Lloyd, Charles (1766-1829) (DNB00)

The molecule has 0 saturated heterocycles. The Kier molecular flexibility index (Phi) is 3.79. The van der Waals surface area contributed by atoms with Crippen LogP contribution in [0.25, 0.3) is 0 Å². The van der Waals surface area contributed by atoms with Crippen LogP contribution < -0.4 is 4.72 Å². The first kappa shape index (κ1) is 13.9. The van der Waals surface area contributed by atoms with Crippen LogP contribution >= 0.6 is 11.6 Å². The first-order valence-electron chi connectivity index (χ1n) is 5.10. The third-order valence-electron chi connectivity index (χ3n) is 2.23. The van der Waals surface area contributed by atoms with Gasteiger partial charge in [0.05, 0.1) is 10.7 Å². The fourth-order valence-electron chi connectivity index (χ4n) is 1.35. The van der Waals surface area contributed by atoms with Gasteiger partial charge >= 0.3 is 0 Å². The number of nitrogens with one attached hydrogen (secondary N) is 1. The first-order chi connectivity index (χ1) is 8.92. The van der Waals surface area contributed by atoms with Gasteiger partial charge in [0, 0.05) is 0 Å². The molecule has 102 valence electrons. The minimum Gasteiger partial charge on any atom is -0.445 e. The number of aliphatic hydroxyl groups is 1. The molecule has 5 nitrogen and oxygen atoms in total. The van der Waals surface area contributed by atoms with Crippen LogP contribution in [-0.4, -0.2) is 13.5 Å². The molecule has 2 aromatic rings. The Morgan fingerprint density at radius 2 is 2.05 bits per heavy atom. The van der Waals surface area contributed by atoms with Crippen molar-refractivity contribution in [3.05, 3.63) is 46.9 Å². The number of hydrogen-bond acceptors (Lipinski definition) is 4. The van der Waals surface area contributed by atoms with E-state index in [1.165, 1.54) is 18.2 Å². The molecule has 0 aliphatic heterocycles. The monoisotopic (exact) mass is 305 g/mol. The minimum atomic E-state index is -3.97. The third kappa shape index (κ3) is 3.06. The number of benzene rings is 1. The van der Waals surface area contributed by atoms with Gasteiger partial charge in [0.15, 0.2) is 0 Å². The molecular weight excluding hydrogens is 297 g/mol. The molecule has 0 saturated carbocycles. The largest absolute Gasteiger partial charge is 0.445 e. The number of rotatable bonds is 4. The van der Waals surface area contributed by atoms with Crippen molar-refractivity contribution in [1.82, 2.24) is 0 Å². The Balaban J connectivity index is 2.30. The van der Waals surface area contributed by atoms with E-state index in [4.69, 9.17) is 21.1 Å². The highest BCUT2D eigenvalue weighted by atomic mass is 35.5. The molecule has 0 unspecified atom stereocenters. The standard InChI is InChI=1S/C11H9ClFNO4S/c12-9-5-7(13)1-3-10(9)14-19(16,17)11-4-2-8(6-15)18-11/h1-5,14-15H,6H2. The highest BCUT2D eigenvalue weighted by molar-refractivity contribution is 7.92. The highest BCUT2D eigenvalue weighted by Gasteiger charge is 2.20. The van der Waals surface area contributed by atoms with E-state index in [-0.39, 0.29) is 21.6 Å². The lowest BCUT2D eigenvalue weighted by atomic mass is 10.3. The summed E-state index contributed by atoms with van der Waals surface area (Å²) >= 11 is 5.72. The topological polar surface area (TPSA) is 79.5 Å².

LLOYD, CHARLES, LL.D. (1766–1829), dissenting minister and schoolmaster, third son of David Lloyd, presbyterian minister at Llwyn-rhyd-owen, Cardiganshire, was born there on 18 Dec. 1766. On his father's death (4 Feb. 1779, aged 54) his education for the ministry was undertaken by his uncle, John Lloyd of Coed-lanau. His uncle, however, provided only for his schooling (1779–84) under David Davis [q. v.], who had been his father's colleague. In the autumn of 1784 he entered (with an exhibition of 10l.) the presbyterian academy, then at Swansea, under Solomon Harries (1726–1785), who was succeeded in 1785 by Josiah Rees (father of Thomas Rees, LL.D. [q. v.]) and Thomas Lloyd, son of Charles Lloyd's uncle above mentioned. William Howell became theological tutor in 1786, and the other tutors established a grammar school, preparatory to the academy; Charles Lloyd was appointed afternoon teacher. Among his fellow-students was Lewis Loyd, father of Samuel Jones Loyd, first baron Overstone [q. v.] Leaving the academy (1788) in ill-health, he went to Hotwells, near Bristol, where he received much kindness from John Wright, M.D., and his brother, Thomas Wright, presbyterian minister at Lewin's Mead, Bristol, almost the only persons whom Lloyd, in his singular autobiography, exempts from censure. Through the influence of Nathaniel Philipps, presbyterian minister at Derby, Lloyd was elected minister, in August 1788, of the Oak Street congregation, Evesham, Worcestershire, with a stipend of 40l. He was at this time a ‘moderately high Arian.’ He started a Sunday-school and an evening service, and increased his congregation from forty to two hundred. He wished, however, to administer the sacraments without being ordained; the congregation objected; he consulted Joseph Priestley, then at Birmingham, who, to his surprise, urged him to be ordained. At length the congregation yielded, in consideration of the expense attending an ordination. Shortly afterwards he began to have doubts about infant baptism, and on 3 April 1790 proposed to omit this rite or resign. His resignation was at once accepted. Through Joshua Toulmin, D.D., he was put in charge of a general baptist congregation at Ditchling, Sussex, and proceeded thither after visiting London in May 1790. At Ditchling he received adult baptism, but refused to submit to the additional rite of imposition of hands, then usual among general baptists; he also again declined ordination. He cultivated extempore preaching. His salary was sixty guineas. At the beginning of 1792 he started a boarding-school, and married in the following summer. He wrote also, for a periodical, on the slave-trade and other topics. Early in 1793 he left the ministry and removed his school to Exeter, where it flourished for eight years. His first pupil was John Kenrick [q. v.], who describes the school as held in a ‘large ancient house near Palace Gate.’ He next turned farmer (1799) on the small estate of Coed-lannau-vawr, Cardiganshire, probably derived from his brother Richard, who died on 27 Sept. 1797, aged 37. His experiment of agriculture exhausted all his savings. He would have been glad to act as colleague in the congregation that had been his father's, but the pastor, his old schoolmaster, David Davis, opposed the election of a Socinian baptist. By this time, however, he had rejected the rite of baptism in any form, as an institution confined to the apostolic age. A secession from Llwyn-rhyd-owen chose him as their pastor, and built two small chapels at Capel-y-groes (with a membership of eighty) and Pant-y-defaid (with a membership of sixty). His stay in Cardiganshire did not last long. Leaving his congregations to the care of John James, he removed in 1803 to Palgrave, Suffolk, undertaking a school and the charge of a presbyterian congregation (5 April 1803 to 4 Oct. 1811). In 1809 he received the diploma of LL.D. from Glasgow.